NAPA VALLEY, Calif. - During the final Democratic debate of the year, Senator Elizabeth Warren went after South Bend Mayor Pete Buttigieg. “Billionaires in wine caves should not pick the next president of the United States," said Warren.
Sen. Warren and some of the other candidates have been critical of Buttigieg's fundraising with high-dollar donors. He responded with a sharply-worded rebuttal. “If I pledge never to be in the company of a progressive democratic donor, I couldn’t be up here," said Buttigieg. "Senator, your net worth is 100 times mine.”
The heated exchange between the two grabbed headlines and made the term "wine cave" trend online. It's a reference to fundraiser for Buttigieg hosted at Hall Wines in Rutherford. "We had so many people from a very wide range, mostly here in Napa Valley," said Kathryn Hall, the owner of the winery. "People came from far and wide, great opportunity to have a good conversation.
Hall and her husband are the billionaire couple who hosted Mayor Pete. Kathryn said she had never met Buttigieg before the fundraiser, but backed him based on his plans for reform. She said she was surprised to be thrust into the mdidle of a debate fight. She wants to remind people that these "wine caves" are used by most in the wine industry, a way to store wine in cool areas. Like many of the candidates, she says she supports campaign finance reform, but until it happens, says cash is crucial when running. "Today, money matters in a campaign," said Hall. "If you have a message, that's important, you want to get it out. And I think unfortunately, money helps you do that."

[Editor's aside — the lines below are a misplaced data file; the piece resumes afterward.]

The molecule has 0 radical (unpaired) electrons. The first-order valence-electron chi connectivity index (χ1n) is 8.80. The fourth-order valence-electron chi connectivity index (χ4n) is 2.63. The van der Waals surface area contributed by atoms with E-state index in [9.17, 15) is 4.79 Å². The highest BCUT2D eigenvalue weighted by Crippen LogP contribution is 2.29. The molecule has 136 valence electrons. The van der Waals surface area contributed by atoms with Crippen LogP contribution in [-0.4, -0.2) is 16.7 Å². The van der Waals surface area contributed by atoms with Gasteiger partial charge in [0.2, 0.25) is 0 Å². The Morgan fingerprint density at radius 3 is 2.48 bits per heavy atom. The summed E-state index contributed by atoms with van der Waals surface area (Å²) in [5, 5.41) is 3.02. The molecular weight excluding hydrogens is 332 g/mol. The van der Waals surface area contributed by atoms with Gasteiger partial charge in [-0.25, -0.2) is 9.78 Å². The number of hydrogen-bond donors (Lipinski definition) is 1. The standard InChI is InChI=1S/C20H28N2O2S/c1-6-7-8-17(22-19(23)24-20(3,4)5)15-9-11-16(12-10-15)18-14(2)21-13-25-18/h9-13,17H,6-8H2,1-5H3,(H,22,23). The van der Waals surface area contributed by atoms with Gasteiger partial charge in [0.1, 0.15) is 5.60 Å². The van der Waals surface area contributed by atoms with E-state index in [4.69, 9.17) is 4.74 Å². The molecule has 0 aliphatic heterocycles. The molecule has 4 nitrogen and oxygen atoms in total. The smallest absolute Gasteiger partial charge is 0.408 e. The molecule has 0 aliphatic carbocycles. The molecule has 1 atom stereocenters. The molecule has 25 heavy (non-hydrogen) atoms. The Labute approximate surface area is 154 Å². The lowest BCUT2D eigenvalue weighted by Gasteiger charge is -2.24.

Hall says there were about 35 to 40 guests at the dinner in the wine cave, all who gave the maximum $2,800 donation. She says Mayor Pete focused on his reform agenda. “How can the American people believe you’re going to stand up to the wealthy and well-connected when you’re president," said Senator later in the exchange.
Buttigieg called it a "purity test" Warren couldn't pass herself. His campaign has previously said: "The only thing people are promised at an event wtih Pete is that he will use that money to beat Donald Trump."
Hall, who served as ambassador to Austria under President Clinton said her message is for voters to get engaged in the process, however they can. “Those of us who are lucky enough to live in the greatest democracy in the world, have a responsibility to be involved," said Hall. "That’s if you’re knocking on doors as I have done, working the polls, which I have done, or contributing.”